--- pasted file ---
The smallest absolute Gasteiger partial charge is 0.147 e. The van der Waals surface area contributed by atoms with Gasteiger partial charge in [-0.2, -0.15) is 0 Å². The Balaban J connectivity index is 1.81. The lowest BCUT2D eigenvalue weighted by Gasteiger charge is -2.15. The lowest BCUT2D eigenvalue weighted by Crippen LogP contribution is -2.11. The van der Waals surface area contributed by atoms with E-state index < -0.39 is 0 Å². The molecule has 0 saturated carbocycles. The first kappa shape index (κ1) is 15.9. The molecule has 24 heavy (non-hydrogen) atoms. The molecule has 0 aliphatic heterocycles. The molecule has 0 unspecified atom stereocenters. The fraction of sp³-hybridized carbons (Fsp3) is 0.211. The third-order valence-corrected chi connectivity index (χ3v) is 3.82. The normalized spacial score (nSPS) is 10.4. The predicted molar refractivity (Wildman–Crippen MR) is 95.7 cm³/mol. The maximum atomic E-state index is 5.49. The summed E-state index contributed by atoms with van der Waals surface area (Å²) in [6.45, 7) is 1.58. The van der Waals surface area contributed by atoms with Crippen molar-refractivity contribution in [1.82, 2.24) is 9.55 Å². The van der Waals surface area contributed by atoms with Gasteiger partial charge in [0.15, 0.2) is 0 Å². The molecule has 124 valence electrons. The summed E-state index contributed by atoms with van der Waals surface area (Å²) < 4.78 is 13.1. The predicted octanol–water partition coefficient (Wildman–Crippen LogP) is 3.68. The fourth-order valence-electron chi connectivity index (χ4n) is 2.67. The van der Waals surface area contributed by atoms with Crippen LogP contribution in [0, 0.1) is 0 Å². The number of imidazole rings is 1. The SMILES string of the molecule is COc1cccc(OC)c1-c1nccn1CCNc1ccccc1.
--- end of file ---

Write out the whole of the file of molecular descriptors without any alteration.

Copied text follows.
The smallest absolute Gasteiger partial charge is 0.147 e. The van der Waals surface area contributed by atoms with Gasteiger partial charge in [-0.2, -0.15) is 0 Å². The Balaban J connectivity index is 1.81. The lowest BCUT2D eigenvalue weighted by Gasteiger charge is -2.15. The lowest BCUT2D eigenvalue weighted by Crippen LogP contribution is -2.11. The van der Waals surface area contributed by atoms with E-state index < -0.39 is 0 Å². The molecule has 0 saturated carbocycles. The first kappa shape index (κ1) is 15.9. The molecule has 24 heavy (non-hydrogen) atoms. The molecule has 0 aliphatic heterocycles. The molecule has 0 unspecified atom stereocenters. The fraction of sp³-hybridized carbons (Fsp3) is 0.211. The third-order valence-corrected chi connectivity index (χ3v) is 3.82. The normalized spacial score (nSPS) is 10.4. The predicted molar refractivity (Wildman–Crippen MR) is 95.7 cm³/mol. The maximum atomic E-state index is 5.49. The summed E-state index contributed by atoms with van der Waals surface area (Å²) in [6.45, 7) is 1.58. The van der Waals surface area contributed by atoms with Crippen molar-refractivity contribution in [1.82, 2.24) is 9.55 Å². The van der Waals surface area contributed by atoms with Gasteiger partial charge in [0.15, 0.2) is 0 Å². The molecule has 124 valence electrons. The summed E-state index contributed by atoms with van der Waals surface area (Å²) < 4.78 is 13.1. The predicted octanol–water partition coefficient (Wildman–Crippen LogP) is 3.68. The fourth-order valence-electron chi connectivity index (χ4n) is 2.67. The van der Waals surface area contributed by atoms with Crippen LogP contribution in [0, 0.1) is 0 Å². The number of imidazole rings is 1. The SMILES string of the molecule is COc1cccc(OC)c1-c1nccn1CCNc1ccccc1.